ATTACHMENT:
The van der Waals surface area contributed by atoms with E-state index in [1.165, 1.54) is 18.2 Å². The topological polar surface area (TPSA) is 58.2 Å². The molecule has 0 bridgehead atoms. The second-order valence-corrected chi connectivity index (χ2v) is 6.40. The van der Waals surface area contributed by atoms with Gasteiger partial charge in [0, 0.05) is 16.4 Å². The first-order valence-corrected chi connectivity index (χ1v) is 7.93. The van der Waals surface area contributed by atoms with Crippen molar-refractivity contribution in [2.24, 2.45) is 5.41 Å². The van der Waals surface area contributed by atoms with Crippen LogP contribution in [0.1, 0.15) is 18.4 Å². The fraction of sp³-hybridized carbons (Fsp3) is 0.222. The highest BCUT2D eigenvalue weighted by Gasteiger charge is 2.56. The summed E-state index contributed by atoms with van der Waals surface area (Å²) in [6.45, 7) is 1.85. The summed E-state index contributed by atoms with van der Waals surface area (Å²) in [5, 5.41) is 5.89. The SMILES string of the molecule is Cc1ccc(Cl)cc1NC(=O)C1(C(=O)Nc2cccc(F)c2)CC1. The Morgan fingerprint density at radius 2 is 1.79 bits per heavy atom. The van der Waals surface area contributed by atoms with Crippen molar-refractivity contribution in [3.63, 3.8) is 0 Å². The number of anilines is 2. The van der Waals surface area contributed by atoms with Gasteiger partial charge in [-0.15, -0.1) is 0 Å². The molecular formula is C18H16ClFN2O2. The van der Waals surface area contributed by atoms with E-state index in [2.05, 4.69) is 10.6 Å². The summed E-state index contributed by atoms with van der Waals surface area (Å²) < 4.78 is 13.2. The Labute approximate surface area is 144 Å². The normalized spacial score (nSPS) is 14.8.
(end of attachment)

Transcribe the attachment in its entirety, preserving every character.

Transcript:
The van der Waals surface area contributed by atoms with E-state index in [1.165, 1.54) is 18.2 Å². The topological polar surface area (TPSA) is 58.2 Å². The molecule has 0 bridgehead atoms. The second-order valence-corrected chi connectivity index (χ2v) is 6.40. The van der Waals surface area contributed by atoms with Gasteiger partial charge in [0, 0.05) is 16.4 Å². The first-order valence-corrected chi connectivity index (χ1v) is 7.93. The van der Waals surface area contributed by atoms with Crippen molar-refractivity contribution in [2.24, 2.45) is 5.41 Å². The van der Waals surface area contributed by atoms with Crippen LogP contribution in [0.1, 0.15) is 18.4 Å². The fraction of sp³-hybridized carbons (Fsp3) is 0.222. The highest BCUT2D eigenvalue weighted by Gasteiger charge is 2.56. The summed E-state index contributed by atoms with van der Waals surface area (Å²) in [6.45, 7) is 1.85. The summed E-state index contributed by atoms with van der Waals surface area (Å²) in [5, 5.41) is 5.89. The SMILES string of the molecule is Cc1ccc(Cl)cc1NC(=O)C1(C(=O)Nc2cccc(F)c2)CC1. The Morgan fingerprint density at radius 2 is 1.79 bits per heavy atom. The van der Waals surface area contributed by atoms with Crippen molar-refractivity contribution in [3.63, 3.8) is 0 Å². The number of anilines is 2. The van der Waals surface area contributed by atoms with Gasteiger partial charge in [-0.15, -0.1) is 0 Å². The molecular formula is C18H16ClFN2O2. The van der Waals surface area contributed by atoms with E-state index in [2.05, 4.69) is 10.6 Å². The summed E-state index contributed by atoms with van der Waals surface area (Å²) < 4.78 is 13.2. The Labute approximate surface area is 144 Å². The normalized spacial score (nSPS) is 14.8.